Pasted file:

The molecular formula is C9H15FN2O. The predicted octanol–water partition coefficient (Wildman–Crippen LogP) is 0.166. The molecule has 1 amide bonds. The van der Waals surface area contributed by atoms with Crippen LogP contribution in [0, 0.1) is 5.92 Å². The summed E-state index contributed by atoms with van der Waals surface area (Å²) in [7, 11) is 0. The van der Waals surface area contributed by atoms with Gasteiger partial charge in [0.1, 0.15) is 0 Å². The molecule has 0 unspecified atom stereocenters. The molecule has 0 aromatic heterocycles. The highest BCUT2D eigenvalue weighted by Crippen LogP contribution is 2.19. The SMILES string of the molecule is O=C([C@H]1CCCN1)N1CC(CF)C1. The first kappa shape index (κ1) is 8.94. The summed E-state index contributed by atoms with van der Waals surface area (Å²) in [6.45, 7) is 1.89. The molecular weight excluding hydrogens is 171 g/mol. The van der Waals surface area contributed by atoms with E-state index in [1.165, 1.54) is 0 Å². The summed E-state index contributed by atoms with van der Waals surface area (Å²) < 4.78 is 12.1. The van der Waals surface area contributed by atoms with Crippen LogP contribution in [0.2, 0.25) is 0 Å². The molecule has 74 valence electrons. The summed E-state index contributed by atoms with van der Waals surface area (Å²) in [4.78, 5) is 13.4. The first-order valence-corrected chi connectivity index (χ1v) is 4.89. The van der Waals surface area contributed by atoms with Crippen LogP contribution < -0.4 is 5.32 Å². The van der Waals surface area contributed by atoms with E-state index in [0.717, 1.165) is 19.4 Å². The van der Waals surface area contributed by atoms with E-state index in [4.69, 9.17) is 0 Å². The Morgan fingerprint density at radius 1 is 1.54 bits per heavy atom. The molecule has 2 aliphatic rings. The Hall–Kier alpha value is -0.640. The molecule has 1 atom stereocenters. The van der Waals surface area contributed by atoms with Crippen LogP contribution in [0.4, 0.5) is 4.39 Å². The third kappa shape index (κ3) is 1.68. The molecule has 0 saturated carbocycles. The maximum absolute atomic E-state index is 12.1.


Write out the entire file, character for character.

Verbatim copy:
The molecular formula is C9H15FN2O. The predicted octanol–water partition coefficient (Wildman–Crippen LogP) is 0.166. The molecule has 1 amide bonds. The van der Waals surface area contributed by atoms with Crippen LogP contribution in [0, 0.1) is 5.92 Å². The summed E-state index contributed by atoms with van der Waals surface area (Å²) in [7, 11) is 0. The van der Waals surface area contributed by atoms with Gasteiger partial charge in [0.1, 0.15) is 0 Å². The molecule has 0 unspecified atom stereocenters. The molecule has 0 aromatic heterocycles. The highest BCUT2D eigenvalue weighted by Crippen LogP contribution is 2.19. The SMILES string of the molecule is O=C([C@H]1CCCN1)N1CC(CF)C1. The first kappa shape index (κ1) is 8.94. The summed E-state index contributed by atoms with van der Waals surface area (Å²) in [6.45, 7) is 1.89. The molecular weight excluding hydrogens is 171 g/mol. The van der Waals surface area contributed by atoms with E-state index in [1.165, 1.54) is 0 Å². The summed E-state index contributed by atoms with van der Waals surface area (Å²) < 4.78 is 12.1. The van der Waals surface area contributed by atoms with Crippen LogP contribution in [0.2, 0.25) is 0 Å². The molecule has 74 valence electrons. The summed E-state index contributed by atoms with van der Waals surface area (Å²) in [4.78, 5) is 13.4. The first-order valence-corrected chi connectivity index (χ1v) is 4.89. The van der Waals surface area contributed by atoms with Crippen LogP contribution < -0.4 is 5.32 Å². The van der Waals surface area contributed by atoms with E-state index in [0.717, 1.165) is 19.4 Å². The van der Waals surface area contributed by atoms with E-state index in [4.69, 9.17) is 0 Å². The Morgan fingerprint density at radius 1 is 1.54 bits per heavy atom. The molecule has 2 aliphatic rings. The Hall–Kier alpha value is -0.640. The molecule has 1 atom stereocenters. The van der Waals surface area contributed by atoms with Crippen LogP contribution in [0.4, 0.5) is 4.39 Å². The third kappa shape index (κ3) is 1.68. The molecule has 0 saturated carbocycles. The maximum absolute atomic E-state index is 12.1.